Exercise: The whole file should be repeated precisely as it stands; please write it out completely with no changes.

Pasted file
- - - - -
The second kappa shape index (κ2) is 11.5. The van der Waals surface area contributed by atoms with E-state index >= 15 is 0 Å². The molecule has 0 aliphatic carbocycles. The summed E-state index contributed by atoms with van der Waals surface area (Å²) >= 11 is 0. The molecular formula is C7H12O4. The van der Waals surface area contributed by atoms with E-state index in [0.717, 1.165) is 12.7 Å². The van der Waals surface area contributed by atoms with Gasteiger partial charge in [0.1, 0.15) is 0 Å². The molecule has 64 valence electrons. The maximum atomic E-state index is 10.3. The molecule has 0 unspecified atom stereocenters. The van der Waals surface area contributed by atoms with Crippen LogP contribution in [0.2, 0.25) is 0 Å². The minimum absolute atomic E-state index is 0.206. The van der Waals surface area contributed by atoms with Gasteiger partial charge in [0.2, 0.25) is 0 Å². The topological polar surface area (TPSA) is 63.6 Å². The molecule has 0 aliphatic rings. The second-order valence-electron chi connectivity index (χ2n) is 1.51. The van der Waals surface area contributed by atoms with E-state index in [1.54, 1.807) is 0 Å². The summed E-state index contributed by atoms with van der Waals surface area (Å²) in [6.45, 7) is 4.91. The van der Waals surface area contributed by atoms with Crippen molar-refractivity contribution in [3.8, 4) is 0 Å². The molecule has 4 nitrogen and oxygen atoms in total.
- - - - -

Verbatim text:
The second kappa shape index (κ2) is 11.5. The van der Waals surface area contributed by atoms with E-state index >= 15 is 0 Å². The molecule has 0 aliphatic carbocycles. The summed E-state index contributed by atoms with van der Waals surface area (Å²) >= 11 is 0. The molecular formula is C7H12O4. The van der Waals surface area contributed by atoms with E-state index in [0.717, 1.165) is 12.7 Å². The van der Waals surface area contributed by atoms with Gasteiger partial charge in [0.1, 0.15) is 0 Å². The molecule has 64 valence electrons. The maximum atomic E-state index is 10.3. The molecule has 0 unspecified atom stereocenters. The van der Waals surface area contributed by atoms with Crippen LogP contribution in [0.2, 0.25) is 0 Å². The minimum absolute atomic E-state index is 0.206. The van der Waals surface area contributed by atoms with Gasteiger partial charge in [0.2, 0.25) is 0 Å². The topological polar surface area (TPSA) is 63.6 Å². The molecule has 0 aliphatic rings. The second-order valence-electron chi connectivity index (χ2n) is 1.51. The van der Waals surface area contributed by atoms with E-state index in [1.54, 1.807) is 0 Å². The summed E-state index contributed by atoms with van der Waals surface area (Å²) in [6.45, 7) is 4.91. The van der Waals surface area contributed by atoms with Crippen molar-refractivity contribution in [3.8, 4) is 0 Å². The molecule has 4 nitrogen and oxygen atoms in total.